Air Traffic Controller: “The House”

Remember when you were a kid and all your friends would always end up hanging out at the same house? Maybe it was your house. But why did we always end up at the same kids’ house? On the new Air Traffic Controller track, singer Dave Munro questions, “Was it the house or was it the gang or a phenomenon no one can explain?” Realistically it’s probably because your family was the first to get a PS2 or something…

Delve Into the Dark Reaches of Obsession and Fantasy in Eli Wilde’s “The Lines”

Eli Wilde’s poetry collection The Lines muses on the dark nature of obsession, fantasy, and loneliness. Each piece is just one section in a larger narrative, which turns out to be the story of a young man who has just broken up with his French girlfriend and is returning to his native London. On the train home, the narrator muses on how isolated he feels in comparison to the happy memories of the life he had in Paris with his ex-girlfriend. Slowly but surely, his obsession with the former love of his life becomes incredibly creepy and obsessive as now everything on the train begins to remind the young British man of the woman he left behind in Paris…

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Irony, Illustrated

Irony. The term people love to use… incorrectly. On TV, in literature, between friends — people misapply and misuse the word a million times a day. Even the pop anthem dedicated to the trope gets it wrong. We’re determined to set things right.

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Irony, Illustrated

Irony. The term people love to use… incorrectly. On TV, in literature, between friends — people misapply and misuse the word a million times a day. Even the pop anthem dedicated to the trope gets it wrong. We’re determined to set things right.

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Irony, Illustrated

Irony. The term people love to use… incorrectly. On TV, in literature, between friends — people misapply and misuse the word a million times a day. Even the pop anthem dedicated to the trope gets it wrong. We’re determined to set things right.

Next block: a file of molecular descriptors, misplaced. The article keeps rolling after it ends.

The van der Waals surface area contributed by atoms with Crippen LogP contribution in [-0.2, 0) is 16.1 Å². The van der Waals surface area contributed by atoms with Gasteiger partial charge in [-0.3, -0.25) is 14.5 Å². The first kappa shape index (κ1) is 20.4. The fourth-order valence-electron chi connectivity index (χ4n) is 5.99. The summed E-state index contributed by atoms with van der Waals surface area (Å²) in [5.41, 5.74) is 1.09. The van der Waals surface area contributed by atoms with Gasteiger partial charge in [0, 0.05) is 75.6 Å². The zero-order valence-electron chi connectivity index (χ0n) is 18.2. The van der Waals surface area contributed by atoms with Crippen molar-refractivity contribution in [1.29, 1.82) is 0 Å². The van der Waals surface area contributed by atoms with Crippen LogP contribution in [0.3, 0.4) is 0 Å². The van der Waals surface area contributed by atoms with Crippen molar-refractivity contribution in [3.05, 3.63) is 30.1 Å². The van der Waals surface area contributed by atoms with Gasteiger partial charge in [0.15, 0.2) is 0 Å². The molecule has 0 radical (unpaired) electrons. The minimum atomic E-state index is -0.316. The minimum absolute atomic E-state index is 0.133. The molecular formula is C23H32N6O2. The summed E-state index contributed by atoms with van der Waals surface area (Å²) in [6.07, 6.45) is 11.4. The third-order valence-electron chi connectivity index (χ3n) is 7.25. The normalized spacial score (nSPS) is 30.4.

“The Dictionary of Unhappiness,” an Alphabet Book for Pessimists

Ahh, finally an alphabet book for today’s cynical adult. The Dictionary of Unhappiness is an 80-page book that mirrors the colorful alphabet books of our youth, but instead of C is for Cat, C stands for “Child: Proof of disposable income.”
“The Dictionary of Unhappiness,” an Alphabet Book for Pessimists

Ahh, finally an alphabet book for today’s cynical adult. The Dictionary of Unhappiness is an 80-page book that mirrors the colorful alphabet books of our youth, but instead of C is for Cat, C stands for “Child: Proof of disposable income.”
“The Dictionary of Unhappiness,” an Alphabet Book for Pessimists

Ahh, finally an alphabet book for today’s cynical adult. The Dictionary of Unhappiness is an 80-page book that mirrors the colorful alphabet books of our youth, but instead of C is for Cat, C stands for “Child: Proof of disposable income.”

“The Dictionary of Unhappiness,” an Alphabet Book for Pessimists

Ahh, finally an alphabet book for today’s cynical adult. The Dictionary of Unhappiness is an 80-page book that mirrors the colorful alphabet books of our youth, but instead of C is for Cat, C stands for “Child: Proof of disposable income.”

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The person who put this video together of NES-style grunge wins everything.

Radial: “The Heat”

Staten Island duo Radial are getting ready to release their People EP next week, and we’ve finally got a taste of what to expect. “The Heat” finds Mark and Joe Endozo continuing to explore the ’80s disco-infused electro-pop sound they’ve shown on their previous EPs with dark synths and a perfect dance groove…

“Dear,” a Surprisingly In-Depth Portrayal of a Decaying Marriage

Playing Dear is quite possibly one of the most depressing experiences you can have without actually leaving your computer. Then again, it is a game about a marriage on its last legs, and so laughs do not exactly abound. The game is fairly simple. A man and a woman are in a house, and the woman asks the man to buy her something. Once the man arrives at the store, he can choose between purchasing an item for himself or an item for her…but beware, player, because his gifts are never met with gratitude…

Maritime Mythology Comes Alive in Alexi Zentner’s “The Lobster Kings”

Alexi Zentner’s The Lobster King adds a touch of magical realism in a lonely fishing village ruled by an aging patriarch with a fiery daughter. Somewhat based off of the Shakespearean play King Lear, Cordelia is the eldest daughter of Woody Kings, who is the reigning patriarch of the lonely fishing village Loosewood Island in New England. Even though the Kings family has been prosperous, there’s a curse on them: each generation’s fated to watch their first-born sons die. As the elderly ruler becomes more and more absent-minded, it’s up to his daughter to keep her beloved island out of the reach of the meth dealers who threaten to destroy the peace and keep her two younger sisters from making mischief, all while attempting to not suffer the same fate as her literary namesake…

This Is What Happens When You Attach a Camera to a Car Wheel

I doubt that Ryan Fox was the first person to have the idea to put a camera on the wheel of a car and drive around, but doing it without smashing the equipment involved and uploading it to YouTube is likely a much rarer feat. In Fox’s video above, the night lights of the city and constant speed make for a mesmerizing visual effect, like watching abstract video…